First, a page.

However, progress is being made by organisations to take a more layered approach to race and ethnicity than previously, and seek to understand different life experiences. Whilst there may be some commonalities amongst different groups: White; Black; Asian etc, research and lived experience shows that there are marked differences within those broad based categories. Across all sectors, education, employment, health etc, Black Africans can have a different outcome to Black Caribbean’s; Indians have a different outcome to Pakistanis; White British have a different outcome to white Travellers or Eastern European people.
Layering on top of these inherent characteristics are other integral characteristics such as gender, age, disability, sexuality, religious affiliation, social background etc that impact an individual’s life chances. Understanding the intersection of these diverse characteristics is critical to ensuring the needs of all employees are met.
In the UK there has been much focus on progressing the structural and systemic changes (of the law and at public policy level) to remove bias and improve outcomes for people of colour. US and UK organisations are working hard to remove bias from policies, practices and systems that similarly act as barriers, but despite this, there is also a growing and critical body of opinion against D&I training such as unconscious bias.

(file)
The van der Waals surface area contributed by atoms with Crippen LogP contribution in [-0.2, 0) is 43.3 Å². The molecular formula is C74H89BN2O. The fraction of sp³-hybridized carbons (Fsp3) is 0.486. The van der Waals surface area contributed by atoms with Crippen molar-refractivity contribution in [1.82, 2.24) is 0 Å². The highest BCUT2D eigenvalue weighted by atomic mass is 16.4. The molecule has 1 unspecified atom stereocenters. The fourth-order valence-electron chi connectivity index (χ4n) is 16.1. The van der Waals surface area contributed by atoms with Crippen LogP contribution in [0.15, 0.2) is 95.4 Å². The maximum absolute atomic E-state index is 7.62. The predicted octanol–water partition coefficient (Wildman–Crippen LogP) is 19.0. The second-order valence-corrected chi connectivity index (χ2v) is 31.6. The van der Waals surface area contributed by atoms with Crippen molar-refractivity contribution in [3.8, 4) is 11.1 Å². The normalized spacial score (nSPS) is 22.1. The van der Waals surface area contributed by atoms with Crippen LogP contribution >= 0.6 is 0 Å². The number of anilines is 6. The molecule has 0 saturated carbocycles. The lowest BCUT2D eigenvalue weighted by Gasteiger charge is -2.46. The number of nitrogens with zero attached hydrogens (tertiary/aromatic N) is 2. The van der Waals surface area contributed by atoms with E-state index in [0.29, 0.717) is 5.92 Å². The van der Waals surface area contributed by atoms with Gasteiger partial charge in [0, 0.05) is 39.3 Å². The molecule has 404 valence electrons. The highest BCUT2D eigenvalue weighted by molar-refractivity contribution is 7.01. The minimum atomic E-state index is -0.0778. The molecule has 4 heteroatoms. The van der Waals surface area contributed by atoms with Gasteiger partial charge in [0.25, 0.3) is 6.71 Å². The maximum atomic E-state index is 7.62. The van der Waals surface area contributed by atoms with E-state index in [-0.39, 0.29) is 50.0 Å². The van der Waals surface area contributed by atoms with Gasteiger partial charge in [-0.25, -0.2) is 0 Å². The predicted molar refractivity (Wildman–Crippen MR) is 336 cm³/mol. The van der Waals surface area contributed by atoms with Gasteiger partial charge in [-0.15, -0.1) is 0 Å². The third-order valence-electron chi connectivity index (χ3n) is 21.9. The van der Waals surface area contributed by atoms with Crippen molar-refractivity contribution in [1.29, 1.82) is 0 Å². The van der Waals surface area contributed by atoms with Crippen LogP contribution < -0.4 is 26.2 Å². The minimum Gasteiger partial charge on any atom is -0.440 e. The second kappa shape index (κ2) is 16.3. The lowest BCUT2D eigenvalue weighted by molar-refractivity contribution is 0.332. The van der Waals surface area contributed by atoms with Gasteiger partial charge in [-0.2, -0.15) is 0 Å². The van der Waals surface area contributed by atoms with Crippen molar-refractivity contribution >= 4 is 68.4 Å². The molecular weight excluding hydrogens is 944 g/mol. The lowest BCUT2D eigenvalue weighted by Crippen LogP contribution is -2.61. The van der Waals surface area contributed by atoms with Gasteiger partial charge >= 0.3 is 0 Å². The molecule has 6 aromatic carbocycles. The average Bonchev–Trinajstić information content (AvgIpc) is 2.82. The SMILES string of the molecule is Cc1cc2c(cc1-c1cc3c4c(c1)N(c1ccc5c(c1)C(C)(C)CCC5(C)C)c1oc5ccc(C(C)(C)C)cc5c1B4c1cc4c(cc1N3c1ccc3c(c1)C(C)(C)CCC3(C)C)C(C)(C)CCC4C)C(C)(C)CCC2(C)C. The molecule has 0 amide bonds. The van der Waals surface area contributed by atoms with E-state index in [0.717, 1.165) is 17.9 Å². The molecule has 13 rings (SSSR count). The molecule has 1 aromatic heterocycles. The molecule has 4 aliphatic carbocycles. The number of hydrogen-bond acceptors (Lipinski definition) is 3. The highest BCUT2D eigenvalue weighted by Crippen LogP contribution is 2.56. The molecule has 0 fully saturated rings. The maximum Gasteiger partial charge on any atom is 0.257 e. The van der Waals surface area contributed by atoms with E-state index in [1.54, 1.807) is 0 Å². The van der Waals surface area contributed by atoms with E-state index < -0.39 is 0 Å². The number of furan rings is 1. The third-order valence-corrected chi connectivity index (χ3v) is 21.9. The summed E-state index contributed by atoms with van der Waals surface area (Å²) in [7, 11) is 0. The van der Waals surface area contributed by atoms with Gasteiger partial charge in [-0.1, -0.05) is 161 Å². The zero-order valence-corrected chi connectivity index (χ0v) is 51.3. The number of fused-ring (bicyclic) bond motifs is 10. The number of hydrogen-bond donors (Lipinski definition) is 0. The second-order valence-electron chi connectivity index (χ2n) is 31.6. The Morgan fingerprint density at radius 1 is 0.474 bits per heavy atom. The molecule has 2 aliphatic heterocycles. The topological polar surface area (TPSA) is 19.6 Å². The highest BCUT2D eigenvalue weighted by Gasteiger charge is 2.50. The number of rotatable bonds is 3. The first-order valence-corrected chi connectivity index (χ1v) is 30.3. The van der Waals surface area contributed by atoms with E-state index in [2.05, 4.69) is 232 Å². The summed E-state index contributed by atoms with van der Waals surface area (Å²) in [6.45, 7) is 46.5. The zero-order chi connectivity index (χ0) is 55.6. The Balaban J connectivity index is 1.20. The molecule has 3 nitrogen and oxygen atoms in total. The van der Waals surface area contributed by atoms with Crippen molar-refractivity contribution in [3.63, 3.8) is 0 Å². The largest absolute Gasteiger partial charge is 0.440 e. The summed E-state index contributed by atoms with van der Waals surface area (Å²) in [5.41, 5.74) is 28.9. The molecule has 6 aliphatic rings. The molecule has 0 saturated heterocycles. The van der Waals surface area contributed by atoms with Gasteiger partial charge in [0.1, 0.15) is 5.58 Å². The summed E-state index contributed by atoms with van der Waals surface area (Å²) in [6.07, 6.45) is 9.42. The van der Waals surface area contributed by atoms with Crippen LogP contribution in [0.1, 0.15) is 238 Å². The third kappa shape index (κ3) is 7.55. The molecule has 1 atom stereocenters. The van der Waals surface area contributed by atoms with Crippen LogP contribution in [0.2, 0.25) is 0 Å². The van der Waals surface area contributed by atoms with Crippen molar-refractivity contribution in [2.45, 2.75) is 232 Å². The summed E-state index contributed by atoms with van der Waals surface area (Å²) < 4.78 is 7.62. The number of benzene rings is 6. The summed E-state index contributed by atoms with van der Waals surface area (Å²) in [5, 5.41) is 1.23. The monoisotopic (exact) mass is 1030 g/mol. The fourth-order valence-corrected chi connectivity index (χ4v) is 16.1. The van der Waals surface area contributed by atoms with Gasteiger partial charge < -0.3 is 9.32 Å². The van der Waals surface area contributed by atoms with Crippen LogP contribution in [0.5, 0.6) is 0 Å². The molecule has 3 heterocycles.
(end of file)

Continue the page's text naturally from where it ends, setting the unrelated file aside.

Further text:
Progress in wider Europe remains inconsistent. A recent article in the New York Times highlighted concerns from some French politicians and prominent intellectuals that “. Social theories from the US on race, gender and post-colonialism are a threat to French identity and the French republic”.
What all of this tells us is that it is vital to maintain velocity on D&I but also most importantly, that unless there is personal transformation at the same time as system and process transformation, progress will remain slow.